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Bringing the 959 and 911 GT2 RS Together: The Pinnacle Of Porsche

Even thirty two years on the little details of the 959 can make other 911-based cars seem pedestrian. Where the GT2 RS is a wild machine covered in scoops, wings, and hyperbole, its floor is mere metal. The 959 separates its occupants from the pavement with nomex. Point, 80s dream machine. It seems that every other trait about the car is similarly insane. Time may have marched on from its contemporaries, but so much of the 959, at least on paper, seems thoroughly modern and extraordinary. While we know that in every measurable way related to on-road performance the GT2 RS will savage the elderly 959, but Everyday Driver seem to be asking is the new car as compelling?

In a strictly dollars for donuts way, the GT2 RS absolutely is. The GT2 RS cost less than the 959’s recent maintenance. Despite its formidable performance it remains oddly accessible, a trait it shares with the 959. The two cars also share interiors with lesser contemporary 911s. Oddly the GT2 RS and the 959S share a 211-mph top speed.

The two cars of course differ in focus. While the older car may have been developed for Group B homologation, in implementation it fell somewhere between 80s Supercar and ultimate-GT, with a dash of rock crawler thrown in for good measure. The one in the video was street parked in Monaco for many years, and was apparently used regularly. The GT2 RS is a fairly unabashed track car.

Of course, given our focus here at Flatsixes, we’ve talked about the 959 at length. We’ve featured wrecked 959s, 959s Doug Demuro likes, modified 959s, and Brad has ridden in one. We’ve also spent a lot of time discussing the GT2 RS, from heavily-optioned cars, to record setters. While we could crow on about how the 959 is the ultimate expression of Porsche’s transition into a tech-driven automaker, we’ll let Everyday Driver show you. This 28-minute video is an excellent watch.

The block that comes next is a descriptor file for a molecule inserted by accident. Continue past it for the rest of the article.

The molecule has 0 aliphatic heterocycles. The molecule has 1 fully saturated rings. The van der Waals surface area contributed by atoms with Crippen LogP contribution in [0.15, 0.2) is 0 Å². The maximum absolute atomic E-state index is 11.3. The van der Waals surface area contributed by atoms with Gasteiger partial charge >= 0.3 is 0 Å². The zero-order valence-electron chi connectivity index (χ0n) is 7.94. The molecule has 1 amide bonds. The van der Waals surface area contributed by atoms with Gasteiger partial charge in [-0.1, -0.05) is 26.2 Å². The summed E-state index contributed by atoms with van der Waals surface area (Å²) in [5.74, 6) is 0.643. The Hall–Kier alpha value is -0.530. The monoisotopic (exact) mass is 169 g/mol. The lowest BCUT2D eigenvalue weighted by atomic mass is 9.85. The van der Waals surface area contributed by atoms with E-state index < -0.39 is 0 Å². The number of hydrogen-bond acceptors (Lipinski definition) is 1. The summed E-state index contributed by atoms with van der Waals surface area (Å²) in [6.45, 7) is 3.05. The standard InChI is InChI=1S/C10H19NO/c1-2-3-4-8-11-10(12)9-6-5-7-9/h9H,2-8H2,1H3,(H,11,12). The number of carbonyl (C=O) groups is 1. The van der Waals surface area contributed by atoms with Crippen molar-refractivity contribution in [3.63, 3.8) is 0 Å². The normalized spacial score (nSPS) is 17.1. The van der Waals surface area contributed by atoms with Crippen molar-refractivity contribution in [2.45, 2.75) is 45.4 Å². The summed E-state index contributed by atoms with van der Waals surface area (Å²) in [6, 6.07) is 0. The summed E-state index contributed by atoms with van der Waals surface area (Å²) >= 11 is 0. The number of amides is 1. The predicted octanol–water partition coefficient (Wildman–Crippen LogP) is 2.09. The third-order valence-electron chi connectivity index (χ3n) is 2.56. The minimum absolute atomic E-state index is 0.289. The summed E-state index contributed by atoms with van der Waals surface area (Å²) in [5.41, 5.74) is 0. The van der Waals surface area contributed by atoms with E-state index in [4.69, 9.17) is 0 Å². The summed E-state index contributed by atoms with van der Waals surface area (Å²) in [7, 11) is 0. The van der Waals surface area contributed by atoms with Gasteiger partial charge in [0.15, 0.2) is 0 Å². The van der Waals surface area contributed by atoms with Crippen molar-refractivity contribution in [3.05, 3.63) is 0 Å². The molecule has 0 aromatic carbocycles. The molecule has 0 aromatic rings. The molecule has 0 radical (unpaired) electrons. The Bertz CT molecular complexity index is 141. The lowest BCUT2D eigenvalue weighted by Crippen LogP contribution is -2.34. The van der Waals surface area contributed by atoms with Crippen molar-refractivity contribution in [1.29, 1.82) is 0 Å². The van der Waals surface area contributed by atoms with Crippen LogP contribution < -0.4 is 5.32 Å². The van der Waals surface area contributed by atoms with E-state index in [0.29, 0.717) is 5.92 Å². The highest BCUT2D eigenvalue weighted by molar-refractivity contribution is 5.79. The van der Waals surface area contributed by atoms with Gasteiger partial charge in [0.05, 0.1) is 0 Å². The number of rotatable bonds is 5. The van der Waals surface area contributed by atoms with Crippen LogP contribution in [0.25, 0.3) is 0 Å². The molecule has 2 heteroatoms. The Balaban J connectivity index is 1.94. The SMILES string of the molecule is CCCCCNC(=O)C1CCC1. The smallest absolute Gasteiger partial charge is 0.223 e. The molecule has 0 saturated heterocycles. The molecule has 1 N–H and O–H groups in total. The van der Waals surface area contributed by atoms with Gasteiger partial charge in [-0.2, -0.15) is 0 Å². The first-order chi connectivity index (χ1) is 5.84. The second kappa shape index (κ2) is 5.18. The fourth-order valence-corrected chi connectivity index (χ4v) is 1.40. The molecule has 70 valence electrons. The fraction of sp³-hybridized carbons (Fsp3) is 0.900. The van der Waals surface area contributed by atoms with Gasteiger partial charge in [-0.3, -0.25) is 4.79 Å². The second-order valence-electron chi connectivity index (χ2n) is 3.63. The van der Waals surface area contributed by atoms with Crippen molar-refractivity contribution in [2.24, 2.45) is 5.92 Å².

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Semi-Solid Engine Mounts Make A World Of Difference In This 997

For me, the words « DIY » and « engine mounts » in the same sentence cause a lot of stress. Before coming into the Porsche world, I spent years immersed in modified VWs. Seeing those two phrases together recalls unhappy memories of VR6 owners yanking all the rubber out of their engine mounts and stacking hockey pucks in their place, raising the engine and preserving their oil pan. It wasn’t pretty, and years later it still affects my blood pressure. Fortunately Car Fanatic is bringing us a much more legitimate upgrade with components from Rennline.

Ease of Installation

Especially for those of us used to classic Porsche models, working on a late-model car like Car Fanatic’s 997 can fall somewhere between intimidating and frustrating, depending on your skill level. While plastic engine covers and large plastic airboxes can be good for NVH reasons, they almost universally cause frustration for DIY’ers. Fortunately the two rear engine mounts on a 997 are among the easiest engine mounts I’ve ever seen to access, and according to the video replacing them requires just a jack and a few basic hand tools most enthusiasts already own.

The video does a good job breaking down how to replace these components step-by-step. The owner notes that his car has a T55 Torx bolt on the bottom of his engine mounts rather than the conventional nut specified by Rennline, but other than that the installation appears extremely straightforward.

Results

But what is the net result of the change? The video shows a visible change in the amount of engine movement with the worn stock mounts compared to the new semi-solid mounts. The owner also notes significantly less driveline shunt when coming on and off the clutch. With a relatively smooth-running powerplant like a 911’s flat-six this change shouldn’t send the owner running to the dentist to replace a never-ending stream of dropped fillings. For owners of four cylinder Porsches the change is likely to be more dramatic. If my experience with semi-solid mounts in my old Golf is any indication, 924 owners should be especially careful when using poly mounts. A lower durometer reading will save a lot of literal headaches.